Dermabrasion is a procedure where a dermatological surgeon carefully scrapes away the top layers of skin to remove irregularities, wrinkles, keratoses and other kids of minor skin damage. The procedure can be performed on just one problematic area of the face, or can be used on the whole face.
Whether a person is a candidate for dermabrasion depends on several factors. They need to know if the damage to their skin is so extensive that they?re willing to undergo a procedure that’s not risk free, can be somewhat painful and expensive and requires a period of recovery. The patient should discuss any concerns about dermabrasion with their doctor before they decide on a course of action.
Some people experience a darkening of their skin after the surgery, or develop whiteheads or enlarged pores. Usually, these problems go away after a period of time, though older people tend to have longer recovery times than younger people. People who are naturally dark complexioned, like African Americans, may find the discoloration of their skin to be permanent. Some doctors won’t perform the procedure if the patient’s acne is flaring up, or if they’ve undergone radiation therapy, suffered a deep burn, or have already had a chemical peel, which is different from dermabrasion in that it uses chemicals instead of instruments.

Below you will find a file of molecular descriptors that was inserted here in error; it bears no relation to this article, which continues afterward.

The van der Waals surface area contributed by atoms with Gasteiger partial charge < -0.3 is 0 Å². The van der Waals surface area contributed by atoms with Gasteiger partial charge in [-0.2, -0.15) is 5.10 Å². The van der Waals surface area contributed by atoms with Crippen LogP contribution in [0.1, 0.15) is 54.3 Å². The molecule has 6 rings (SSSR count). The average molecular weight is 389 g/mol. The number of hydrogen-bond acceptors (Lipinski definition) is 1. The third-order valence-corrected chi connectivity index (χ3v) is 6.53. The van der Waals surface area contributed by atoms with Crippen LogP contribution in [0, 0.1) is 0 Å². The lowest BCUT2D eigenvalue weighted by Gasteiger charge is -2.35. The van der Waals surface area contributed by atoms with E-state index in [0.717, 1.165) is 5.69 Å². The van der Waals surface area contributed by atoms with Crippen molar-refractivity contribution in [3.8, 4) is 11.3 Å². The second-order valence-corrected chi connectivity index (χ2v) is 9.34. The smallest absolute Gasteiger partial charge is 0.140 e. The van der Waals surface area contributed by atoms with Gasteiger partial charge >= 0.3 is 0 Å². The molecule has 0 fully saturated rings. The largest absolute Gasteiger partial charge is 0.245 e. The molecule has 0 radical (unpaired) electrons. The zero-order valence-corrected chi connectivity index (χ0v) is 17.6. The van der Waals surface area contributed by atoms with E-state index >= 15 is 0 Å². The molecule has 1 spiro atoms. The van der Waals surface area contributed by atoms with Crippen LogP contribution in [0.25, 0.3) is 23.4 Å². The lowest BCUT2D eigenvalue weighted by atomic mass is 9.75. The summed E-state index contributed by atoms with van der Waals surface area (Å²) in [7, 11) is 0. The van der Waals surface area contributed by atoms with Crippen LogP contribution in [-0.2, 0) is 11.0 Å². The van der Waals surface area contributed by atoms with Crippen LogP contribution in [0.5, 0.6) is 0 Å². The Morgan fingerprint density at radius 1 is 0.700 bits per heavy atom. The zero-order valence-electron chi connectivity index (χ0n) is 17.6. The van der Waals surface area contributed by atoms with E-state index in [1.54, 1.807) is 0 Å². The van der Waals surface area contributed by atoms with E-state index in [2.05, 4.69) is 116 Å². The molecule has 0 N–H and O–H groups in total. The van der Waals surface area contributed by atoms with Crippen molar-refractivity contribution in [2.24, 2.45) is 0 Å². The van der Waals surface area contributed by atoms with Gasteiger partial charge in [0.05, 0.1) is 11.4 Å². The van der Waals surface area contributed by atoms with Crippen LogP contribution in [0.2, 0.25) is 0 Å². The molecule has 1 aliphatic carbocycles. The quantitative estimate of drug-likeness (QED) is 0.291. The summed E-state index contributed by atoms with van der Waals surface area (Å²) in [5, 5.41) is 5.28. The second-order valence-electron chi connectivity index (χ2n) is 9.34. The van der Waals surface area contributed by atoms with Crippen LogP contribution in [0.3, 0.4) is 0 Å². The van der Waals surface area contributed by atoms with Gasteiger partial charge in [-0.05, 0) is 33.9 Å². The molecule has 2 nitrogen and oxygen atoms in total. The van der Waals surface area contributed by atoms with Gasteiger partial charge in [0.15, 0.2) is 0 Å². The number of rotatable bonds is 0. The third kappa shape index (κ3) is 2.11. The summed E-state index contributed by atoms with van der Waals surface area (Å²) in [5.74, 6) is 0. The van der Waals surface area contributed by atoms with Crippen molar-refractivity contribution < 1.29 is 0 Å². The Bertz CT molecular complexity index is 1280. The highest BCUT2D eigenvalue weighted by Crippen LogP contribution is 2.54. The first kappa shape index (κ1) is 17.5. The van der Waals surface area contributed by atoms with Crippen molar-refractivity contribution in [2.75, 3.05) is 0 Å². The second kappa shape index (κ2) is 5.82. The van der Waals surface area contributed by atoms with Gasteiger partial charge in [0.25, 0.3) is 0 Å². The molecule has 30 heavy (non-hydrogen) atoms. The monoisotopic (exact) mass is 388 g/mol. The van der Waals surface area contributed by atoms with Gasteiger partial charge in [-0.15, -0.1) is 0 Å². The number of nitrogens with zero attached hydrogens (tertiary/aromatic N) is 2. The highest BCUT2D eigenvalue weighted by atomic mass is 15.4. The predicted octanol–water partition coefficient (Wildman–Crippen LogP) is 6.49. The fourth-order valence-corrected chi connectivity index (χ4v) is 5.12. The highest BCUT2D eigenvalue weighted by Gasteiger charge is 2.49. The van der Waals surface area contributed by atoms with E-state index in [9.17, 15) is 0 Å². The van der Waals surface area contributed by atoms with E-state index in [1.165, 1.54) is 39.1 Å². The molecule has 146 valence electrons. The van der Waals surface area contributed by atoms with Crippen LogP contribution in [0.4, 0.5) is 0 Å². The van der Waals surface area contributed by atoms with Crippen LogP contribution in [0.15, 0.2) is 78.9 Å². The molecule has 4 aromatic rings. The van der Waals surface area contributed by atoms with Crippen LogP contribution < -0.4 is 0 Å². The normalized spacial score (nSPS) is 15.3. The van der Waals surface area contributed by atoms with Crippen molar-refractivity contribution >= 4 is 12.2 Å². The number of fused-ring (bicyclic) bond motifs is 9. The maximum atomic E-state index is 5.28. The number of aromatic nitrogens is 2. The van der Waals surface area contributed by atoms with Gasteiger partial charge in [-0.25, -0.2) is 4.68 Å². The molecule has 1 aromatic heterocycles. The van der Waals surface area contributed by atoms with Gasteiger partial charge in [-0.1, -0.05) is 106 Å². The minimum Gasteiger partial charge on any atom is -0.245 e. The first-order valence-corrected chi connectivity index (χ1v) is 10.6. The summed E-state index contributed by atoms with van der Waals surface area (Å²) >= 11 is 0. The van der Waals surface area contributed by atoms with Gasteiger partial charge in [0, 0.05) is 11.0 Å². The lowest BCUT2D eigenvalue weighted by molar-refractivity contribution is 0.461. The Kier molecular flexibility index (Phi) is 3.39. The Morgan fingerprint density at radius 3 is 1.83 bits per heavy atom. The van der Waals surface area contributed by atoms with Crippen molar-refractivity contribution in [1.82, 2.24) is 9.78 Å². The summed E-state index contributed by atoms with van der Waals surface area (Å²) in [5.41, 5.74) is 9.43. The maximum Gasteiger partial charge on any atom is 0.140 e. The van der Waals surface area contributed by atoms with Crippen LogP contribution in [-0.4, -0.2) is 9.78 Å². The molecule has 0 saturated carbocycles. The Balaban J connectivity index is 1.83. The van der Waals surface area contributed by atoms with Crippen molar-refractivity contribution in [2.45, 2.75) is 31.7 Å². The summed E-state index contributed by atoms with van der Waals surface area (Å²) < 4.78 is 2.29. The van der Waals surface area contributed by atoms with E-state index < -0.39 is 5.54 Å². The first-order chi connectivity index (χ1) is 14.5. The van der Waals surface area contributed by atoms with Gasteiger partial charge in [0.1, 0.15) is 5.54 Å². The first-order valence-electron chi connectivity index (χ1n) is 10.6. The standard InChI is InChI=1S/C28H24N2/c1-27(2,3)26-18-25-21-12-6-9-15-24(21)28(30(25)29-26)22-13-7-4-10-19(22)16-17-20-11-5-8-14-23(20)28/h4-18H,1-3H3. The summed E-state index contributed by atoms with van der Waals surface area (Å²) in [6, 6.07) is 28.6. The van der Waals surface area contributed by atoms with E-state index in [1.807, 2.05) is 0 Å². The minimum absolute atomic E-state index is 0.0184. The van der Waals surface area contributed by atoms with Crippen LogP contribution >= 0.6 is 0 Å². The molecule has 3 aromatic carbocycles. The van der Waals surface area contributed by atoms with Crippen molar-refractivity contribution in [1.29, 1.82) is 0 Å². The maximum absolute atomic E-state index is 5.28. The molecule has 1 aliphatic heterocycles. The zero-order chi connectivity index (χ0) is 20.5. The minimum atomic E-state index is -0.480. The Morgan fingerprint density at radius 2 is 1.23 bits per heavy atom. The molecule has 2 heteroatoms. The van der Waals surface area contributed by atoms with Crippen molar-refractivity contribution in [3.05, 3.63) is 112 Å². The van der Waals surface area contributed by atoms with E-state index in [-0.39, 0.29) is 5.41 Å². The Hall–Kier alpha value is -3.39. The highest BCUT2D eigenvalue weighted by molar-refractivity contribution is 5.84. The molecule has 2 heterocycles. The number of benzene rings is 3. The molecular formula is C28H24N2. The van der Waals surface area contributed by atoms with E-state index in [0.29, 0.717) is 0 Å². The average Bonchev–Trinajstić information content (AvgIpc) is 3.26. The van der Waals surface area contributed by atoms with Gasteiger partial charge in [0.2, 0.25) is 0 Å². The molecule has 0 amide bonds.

Dermabrasion can often be performed on an outpatient basis, though patients who are having a lot of work done might check into the hospital. The anesthesia used can be local or general. The surgeon uses a burr impregnated with diamond bits, not unlike a tool used to burnish jewelry, or a wire brush. They then scrape off the problem area of the skin till the blemish is gone, or very much reduced.
With this in mind, it’ll be up to the patient and their doctor to decide whether dermabrasion is right for them.
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